Every writer that has ever written should set goals for themselves. Whether they be daily goals, weekly goals, yearly goals, or lifetime goals doesn’t matter. Above all, a writer should have some type of writing goal in mind as they pursue their writing. For example, here are my writing goals:
- Read – 1 hour
- Write – 1,000 words
- Manage Social Media – 1 hour
- Blog – 1 hour
- Post at least 1 blog post
- Finish at least 2 scenes in writing project
- Finish reading at least 4 chapters in any book(s)
- Complete writing project
- Publish at least one poem/short story
- Read at least 3 books
- Publish a novel
Why do goals matter?
To be honest, they don’t, unless you stick to them. I could have forty-five daily writing goals, but none of them really matter unless I act on them. However, goals do matter in that they give your life a framework. Before I started keeping lists around with my daily goals, my days were often unproductive and chaotic. I’d get to the end of the week or month and wonder why I wasn’t achieving anything.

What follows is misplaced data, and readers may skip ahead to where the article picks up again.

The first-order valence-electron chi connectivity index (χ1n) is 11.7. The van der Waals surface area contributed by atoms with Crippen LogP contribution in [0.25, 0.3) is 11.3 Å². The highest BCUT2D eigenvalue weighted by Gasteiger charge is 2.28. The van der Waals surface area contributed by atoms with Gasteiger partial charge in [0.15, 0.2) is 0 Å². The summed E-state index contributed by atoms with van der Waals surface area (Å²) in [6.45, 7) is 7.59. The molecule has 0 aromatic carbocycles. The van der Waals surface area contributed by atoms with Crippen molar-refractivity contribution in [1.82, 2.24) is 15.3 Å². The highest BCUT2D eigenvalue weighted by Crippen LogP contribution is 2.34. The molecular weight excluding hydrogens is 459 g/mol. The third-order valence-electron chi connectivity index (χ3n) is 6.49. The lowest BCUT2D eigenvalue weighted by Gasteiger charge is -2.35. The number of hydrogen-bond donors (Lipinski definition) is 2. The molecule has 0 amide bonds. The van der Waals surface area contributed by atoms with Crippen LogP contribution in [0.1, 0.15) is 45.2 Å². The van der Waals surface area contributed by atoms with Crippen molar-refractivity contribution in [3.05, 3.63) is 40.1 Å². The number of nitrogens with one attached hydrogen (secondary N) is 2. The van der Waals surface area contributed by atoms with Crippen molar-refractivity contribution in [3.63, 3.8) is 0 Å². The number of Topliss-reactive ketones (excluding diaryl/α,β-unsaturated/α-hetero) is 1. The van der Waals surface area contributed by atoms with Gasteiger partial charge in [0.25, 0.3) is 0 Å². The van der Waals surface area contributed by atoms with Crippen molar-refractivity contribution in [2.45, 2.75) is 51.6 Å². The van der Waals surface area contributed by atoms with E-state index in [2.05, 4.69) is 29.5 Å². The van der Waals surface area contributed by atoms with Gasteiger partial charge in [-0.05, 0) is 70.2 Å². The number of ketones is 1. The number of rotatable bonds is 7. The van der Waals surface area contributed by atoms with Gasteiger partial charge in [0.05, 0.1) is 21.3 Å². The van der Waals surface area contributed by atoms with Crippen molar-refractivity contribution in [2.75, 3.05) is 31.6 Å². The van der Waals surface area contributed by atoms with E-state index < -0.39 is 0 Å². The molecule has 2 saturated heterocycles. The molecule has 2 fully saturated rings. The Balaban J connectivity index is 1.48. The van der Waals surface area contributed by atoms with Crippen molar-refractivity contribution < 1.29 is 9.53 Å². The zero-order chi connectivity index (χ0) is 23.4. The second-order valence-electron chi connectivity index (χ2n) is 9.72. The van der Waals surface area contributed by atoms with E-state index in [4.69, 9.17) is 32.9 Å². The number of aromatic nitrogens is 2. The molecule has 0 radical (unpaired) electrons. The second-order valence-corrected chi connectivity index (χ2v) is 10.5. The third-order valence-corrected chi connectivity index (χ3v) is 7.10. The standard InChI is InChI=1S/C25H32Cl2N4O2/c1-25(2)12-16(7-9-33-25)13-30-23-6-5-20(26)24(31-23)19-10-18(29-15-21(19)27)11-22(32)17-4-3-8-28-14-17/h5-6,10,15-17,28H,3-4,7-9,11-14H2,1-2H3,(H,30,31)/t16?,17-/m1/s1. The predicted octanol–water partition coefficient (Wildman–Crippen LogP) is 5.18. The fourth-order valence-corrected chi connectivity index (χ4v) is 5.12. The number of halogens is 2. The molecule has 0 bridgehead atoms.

By keeping a list of goals, you can at least keep track of where you’re succeeding and failing. Furthermore, when you have a physical way of assessing your growth, you can then determine whether those goals are attainable in the time you have allotted, whether or not they actually line up with your lifetime goals, and if you need to reassess your plan of attack. Write down every goal you’d like to achieve in your specified time period, see if you can complete them all. After that, you can cull out any of the goals that aren’t quite lining up.
Again, the key is to actually keep up with your goals. You will inevitably fail. You won’t complete your entire list because life got in the way. That’s fine, but when you fall off the horse, make sure you get back up and try to make up for that lost time. When you have goals, you start yourself on the path of success. When you work towards those goals, you will succeed.
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